All of the discussion involving Brown, SMU and salary, though, is wholly dependent on whether the coach wants to return to the sidelines.

Earlier this month, the former UT head coach’s attorney confirmed that SMU had approached his client about a return to the sidelines. While acknowledging that Brown misses coaching, the attorney, Joe Jamail, flatly stated that “he’s not interested in coaching anywhere right now.”

Brown, currently serving as a college football analyst on ESPN, himself said a week earlier that he will decide in December if his coaching career is done.

Should Brown decide to take over the reins at SMU, he’d be stepping into an on-field mess.  The Mustangs’ offense has scored 39 points in six games this season; 14 teams are averaging at least that many points per per game.  UConn is the second-lowest scoring team in the country, and they’ve nearly doubled up SMU’s output (77 points in seven games).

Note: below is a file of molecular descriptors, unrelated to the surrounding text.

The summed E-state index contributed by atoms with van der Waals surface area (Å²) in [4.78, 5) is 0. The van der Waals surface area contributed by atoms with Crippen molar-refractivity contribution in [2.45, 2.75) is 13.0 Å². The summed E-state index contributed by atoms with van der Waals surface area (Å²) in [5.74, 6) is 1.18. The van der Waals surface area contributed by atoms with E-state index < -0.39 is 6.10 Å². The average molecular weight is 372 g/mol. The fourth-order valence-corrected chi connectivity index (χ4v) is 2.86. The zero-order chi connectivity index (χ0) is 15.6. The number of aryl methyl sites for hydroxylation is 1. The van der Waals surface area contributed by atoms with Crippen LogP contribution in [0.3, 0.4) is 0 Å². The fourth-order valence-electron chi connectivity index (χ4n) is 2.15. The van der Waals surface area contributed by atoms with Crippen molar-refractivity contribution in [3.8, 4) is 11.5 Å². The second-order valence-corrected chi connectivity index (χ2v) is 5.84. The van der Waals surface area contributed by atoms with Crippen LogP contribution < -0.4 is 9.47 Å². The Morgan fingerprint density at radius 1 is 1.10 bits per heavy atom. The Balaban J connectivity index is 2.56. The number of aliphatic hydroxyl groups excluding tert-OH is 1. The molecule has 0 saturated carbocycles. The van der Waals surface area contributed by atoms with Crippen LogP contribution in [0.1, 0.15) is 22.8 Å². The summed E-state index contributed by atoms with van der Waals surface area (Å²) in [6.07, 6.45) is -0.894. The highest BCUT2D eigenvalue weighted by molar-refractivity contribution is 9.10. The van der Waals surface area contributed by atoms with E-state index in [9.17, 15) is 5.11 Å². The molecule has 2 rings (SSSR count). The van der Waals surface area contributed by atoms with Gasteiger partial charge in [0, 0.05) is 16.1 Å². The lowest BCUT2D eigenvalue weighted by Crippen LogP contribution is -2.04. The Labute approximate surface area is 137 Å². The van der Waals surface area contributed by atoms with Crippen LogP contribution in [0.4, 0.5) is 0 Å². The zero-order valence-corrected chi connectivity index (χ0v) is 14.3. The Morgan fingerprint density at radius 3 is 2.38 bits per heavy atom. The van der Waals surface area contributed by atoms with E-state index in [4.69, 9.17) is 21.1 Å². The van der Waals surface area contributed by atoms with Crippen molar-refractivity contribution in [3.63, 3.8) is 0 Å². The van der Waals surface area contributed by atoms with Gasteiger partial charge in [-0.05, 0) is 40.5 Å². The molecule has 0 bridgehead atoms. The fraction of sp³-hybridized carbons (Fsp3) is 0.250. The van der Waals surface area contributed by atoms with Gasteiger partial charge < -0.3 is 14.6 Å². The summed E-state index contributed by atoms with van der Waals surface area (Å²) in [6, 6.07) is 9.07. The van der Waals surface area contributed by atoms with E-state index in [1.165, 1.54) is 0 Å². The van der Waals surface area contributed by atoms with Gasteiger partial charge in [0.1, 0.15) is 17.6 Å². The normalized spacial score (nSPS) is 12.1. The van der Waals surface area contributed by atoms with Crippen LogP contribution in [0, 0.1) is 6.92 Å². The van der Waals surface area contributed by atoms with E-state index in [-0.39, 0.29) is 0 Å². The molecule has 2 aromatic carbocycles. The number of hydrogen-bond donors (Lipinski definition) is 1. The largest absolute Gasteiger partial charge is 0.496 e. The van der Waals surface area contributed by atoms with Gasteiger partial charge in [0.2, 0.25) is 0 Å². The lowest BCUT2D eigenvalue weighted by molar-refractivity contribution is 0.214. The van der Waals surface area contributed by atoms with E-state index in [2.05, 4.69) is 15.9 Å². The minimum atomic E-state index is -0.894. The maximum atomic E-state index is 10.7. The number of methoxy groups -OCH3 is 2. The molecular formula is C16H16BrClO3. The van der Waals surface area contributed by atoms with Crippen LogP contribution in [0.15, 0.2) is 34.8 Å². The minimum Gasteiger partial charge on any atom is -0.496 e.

To add insult to offensive injury, the Mustangs rank dead last in points allowed at 48 per game.  Not so unexpectedly, they are 125th out of 125 teams in total defense (548.8 ypg) and next-to-last in total offense (249.2 ypg, ahead of only Wake Forest’s 206.7).

On the flip side, the Mustangs qualified for four straight bowl games from 2009-12 before missing out with a 5-7 record in 2013, so there is a recent track record of both some modicum of talent and success.  Still, it’s a significant rebuilding effort for anyone who takes over, let alone an individual who will turn 64 prior to the start of the 2015 season.

Permalink 3 Comments Back to top

Texas OC, Okla. St. trade lawsuits over play-calling duties

Joe Wickline AP

Just who is calling plays for Texas in 2014 is at the heart of a pair of lawsuits that have begun their journeys through the legal system.